Right at the outset, let me make it very clear that this heritage island has to be a part of every Maltese itinerary. Its history is very interesting and gorgeousness runs through its veins. The Romans, Phoenicians, Arabs, French, British, and many others have not only ruled here but have also influenced the heritage and culture of the island. Gozo is particularly popular for UNESCO loved Ggantija Temples, one of the oldest in the world.
If you are staying on the island, you might explore it on foot but if you are there only for a day, Gozo is best explored by bus with audio guide or car with local guide. There is no concrete path and a short ferry ride of twenty five minutes transports you from Cirkewwa in Malta to Mgarr Harbour in Gozo. I immediately opted for a hop on, hop off bus. It is difficult to walk around because the quaint hamlets of the island are all spread-out. A vehicle saves your time and makes it easier to explore the whole island, which is beautifully etched by breathtaking bays, limestone cliffs, green patches of land, sublime water, stunning beaches, neo-classical churches, picturesque historical sites and photogenic natural sites.
Victoria (Ir-Rabat) and its citadel
It is the capital city of Gozo and home to the famous St. George’s Basilica with its signature red dome and the vibrant Republic Street. For me, 16th century architecture of old houses along the alleyways, cobblestone streets and the charming pijazzas (squares) were clearly the show-stopper. Frequent pirate raids and attacks led to the need for fortification and thus Citadel, or the Citadella, came into being. This beautiful piece of Gozo not only boasts of Independence square, museums, restaurants, outdoor farmers markets but also offers some of the best 360 degree views of the island.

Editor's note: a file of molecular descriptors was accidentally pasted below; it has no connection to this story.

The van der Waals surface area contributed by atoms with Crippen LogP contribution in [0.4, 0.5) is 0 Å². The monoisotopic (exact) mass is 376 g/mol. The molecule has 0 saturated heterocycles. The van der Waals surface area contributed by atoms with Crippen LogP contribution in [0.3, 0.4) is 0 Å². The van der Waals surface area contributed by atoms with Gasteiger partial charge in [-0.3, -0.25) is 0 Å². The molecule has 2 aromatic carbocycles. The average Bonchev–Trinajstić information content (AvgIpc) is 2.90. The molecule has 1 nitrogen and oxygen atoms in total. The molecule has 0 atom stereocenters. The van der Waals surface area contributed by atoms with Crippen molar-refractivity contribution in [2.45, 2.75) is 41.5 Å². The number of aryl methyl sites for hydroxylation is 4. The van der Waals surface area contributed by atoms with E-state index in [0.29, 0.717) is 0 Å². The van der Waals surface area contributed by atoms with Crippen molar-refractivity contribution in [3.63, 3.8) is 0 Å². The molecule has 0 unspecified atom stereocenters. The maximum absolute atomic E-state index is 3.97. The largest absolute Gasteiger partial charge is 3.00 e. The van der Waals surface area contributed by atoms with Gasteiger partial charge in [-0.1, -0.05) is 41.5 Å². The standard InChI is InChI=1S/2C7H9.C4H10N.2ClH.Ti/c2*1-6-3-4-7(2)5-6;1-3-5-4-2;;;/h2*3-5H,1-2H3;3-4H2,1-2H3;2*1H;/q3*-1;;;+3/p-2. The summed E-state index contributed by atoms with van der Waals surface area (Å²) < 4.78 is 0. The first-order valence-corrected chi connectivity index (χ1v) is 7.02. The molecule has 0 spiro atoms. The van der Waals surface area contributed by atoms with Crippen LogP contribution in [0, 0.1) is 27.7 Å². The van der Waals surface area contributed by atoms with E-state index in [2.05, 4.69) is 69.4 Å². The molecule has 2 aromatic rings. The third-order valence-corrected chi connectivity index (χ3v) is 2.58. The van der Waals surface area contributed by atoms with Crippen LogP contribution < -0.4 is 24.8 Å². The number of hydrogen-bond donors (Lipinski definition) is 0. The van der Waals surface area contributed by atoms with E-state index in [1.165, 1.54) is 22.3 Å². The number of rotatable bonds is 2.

Sightseeing in Gozo
If diving is one of your main interests, you must not miss out Dwejra (Azure window), Mġarr ix-Xini, Ta’ Ċenċ and Xlendi bay first. Those who don’t dive will also love to bask in the beauty of the sun and the water around. After this, I also visited Ramla Bay, Ta’Kola Windmill, Santa Verna Temple, Ta’ Ċenċ Tombs, Calypso’s Cave and Xagħra Stone Circle. One can see the traditional Roman methods of making salt at Xwejni Salt Pans, located close to Xwejni Bay. San Lawrenz is one of the highest points in Gozo. And those who love museums, there are Folklore Museum, Archaeology Museum, the Old Prison and the Natural Science Museum.
The most significant stop-over during Gozo exploration has to be the Ġgantija Temples, a UNESCO Heritage site. This Megalithic complex is a testament to the Ggantija Phase (3600-3200 BC). There is lot of mystery around this place but the presence of huge limestone slabs, the boundary wall, the structure, holes, spiral shaped carvings convey that something marvelous and magnificent has stood the test of time.